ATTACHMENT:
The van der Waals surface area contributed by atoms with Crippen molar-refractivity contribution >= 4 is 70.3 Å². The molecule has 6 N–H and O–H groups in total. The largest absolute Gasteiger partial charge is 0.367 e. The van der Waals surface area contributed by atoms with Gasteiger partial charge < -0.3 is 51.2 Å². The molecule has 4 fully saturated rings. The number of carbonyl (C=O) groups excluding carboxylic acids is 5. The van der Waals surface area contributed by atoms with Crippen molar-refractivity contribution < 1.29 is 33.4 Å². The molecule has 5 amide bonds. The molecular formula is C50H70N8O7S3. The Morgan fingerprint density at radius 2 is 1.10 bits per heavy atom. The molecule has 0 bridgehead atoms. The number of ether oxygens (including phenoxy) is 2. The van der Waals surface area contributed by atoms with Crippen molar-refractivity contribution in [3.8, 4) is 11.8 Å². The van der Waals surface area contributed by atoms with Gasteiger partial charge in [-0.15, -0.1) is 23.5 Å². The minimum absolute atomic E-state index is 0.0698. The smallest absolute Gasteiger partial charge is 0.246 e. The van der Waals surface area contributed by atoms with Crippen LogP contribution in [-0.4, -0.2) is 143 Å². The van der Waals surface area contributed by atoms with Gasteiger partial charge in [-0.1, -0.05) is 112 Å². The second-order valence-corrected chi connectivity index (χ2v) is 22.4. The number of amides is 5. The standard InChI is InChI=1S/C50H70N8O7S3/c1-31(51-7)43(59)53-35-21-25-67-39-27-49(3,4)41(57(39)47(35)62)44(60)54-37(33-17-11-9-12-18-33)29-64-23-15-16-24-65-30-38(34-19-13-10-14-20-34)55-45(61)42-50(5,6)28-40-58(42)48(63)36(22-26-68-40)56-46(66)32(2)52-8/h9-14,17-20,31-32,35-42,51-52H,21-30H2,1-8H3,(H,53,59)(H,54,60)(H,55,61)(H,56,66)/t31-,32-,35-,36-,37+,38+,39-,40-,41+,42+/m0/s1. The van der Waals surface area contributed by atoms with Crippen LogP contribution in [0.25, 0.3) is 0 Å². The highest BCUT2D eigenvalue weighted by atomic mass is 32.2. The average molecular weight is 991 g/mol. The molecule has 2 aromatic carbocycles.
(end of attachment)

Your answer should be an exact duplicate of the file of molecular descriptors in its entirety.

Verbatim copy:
The van der Waals surface area contributed by atoms with Crippen molar-refractivity contribution >= 4 is 70.3 Å². The molecule has 6 N–H and O–H groups in total. The largest absolute Gasteiger partial charge is 0.367 e. The van der Waals surface area contributed by atoms with Gasteiger partial charge < -0.3 is 51.2 Å². The molecule has 4 fully saturated rings. The number of carbonyl (C=O) groups excluding carboxylic acids is 5. The van der Waals surface area contributed by atoms with Crippen molar-refractivity contribution < 1.29 is 33.4 Å². The molecule has 5 amide bonds. The molecular formula is C50H70N8O7S3. The Morgan fingerprint density at radius 2 is 1.10 bits per heavy atom. The molecule has 0 bridgehead atoms. The number of ether oxygens (including phenoxy) is 2. The van der Waals surface area contributed by atoms with Crippen molar-refractivity contribution in [3.8, 4) is 11.8 Å². The van der Waals surface area contributed by atoms with Gasteiger partial charge in [-0.15, -0.1) is 23.5 Å². The minimum absolute atomic E-state index is 0.0698. The smallest absolute Gasteiger partial charge is 0.246 e. The van der Waals surface area contributed by atoms with Crippen LogP contribution in [-0.4, -0.2) is 143 Å². The van der Waals surface area contributed by atoms with Gasteiger partial charge in [-0.1, -0.05) is 112 Å². The second-order valence-corrected chi connectivity index (χ2v) is 22.4. The number of amides is 5. The standard InChI is InChI=1S/C50H70N8O7S3/c1-31(51-7)43(59)53-35-21-25-67-39-27-49(3,4)41(57(39)47(35)62)44(60)54-37(33-17-11-9-12-18-33)29-64-23-15-16-24-65-30-38(34-19-13-10-14-20-34)55-45(61)42-50(5,6)28-40-58(42)48(63)36(22-26-68-40)56-46(66)32(2)52-8/h9-14,17-20,31-32,35-42,51-52H,21-30H2,1-8H3,(H,53,59)(H,54,60)(H,55,61)(H,56,66)/t31-,32-,35-,36-,37+,38+,39-,40-,41+,42+/m0/s1. The van der Waals surface area contributed by atoms with Crippen LogP contribution in [0.25, 0.3) is 0 Å². The highest BCUT2D eigenvalue weighted by atomic mass is 32.2. The average molecular weight is 991 g/mol. The molecule has 2 aromatic carbocycles.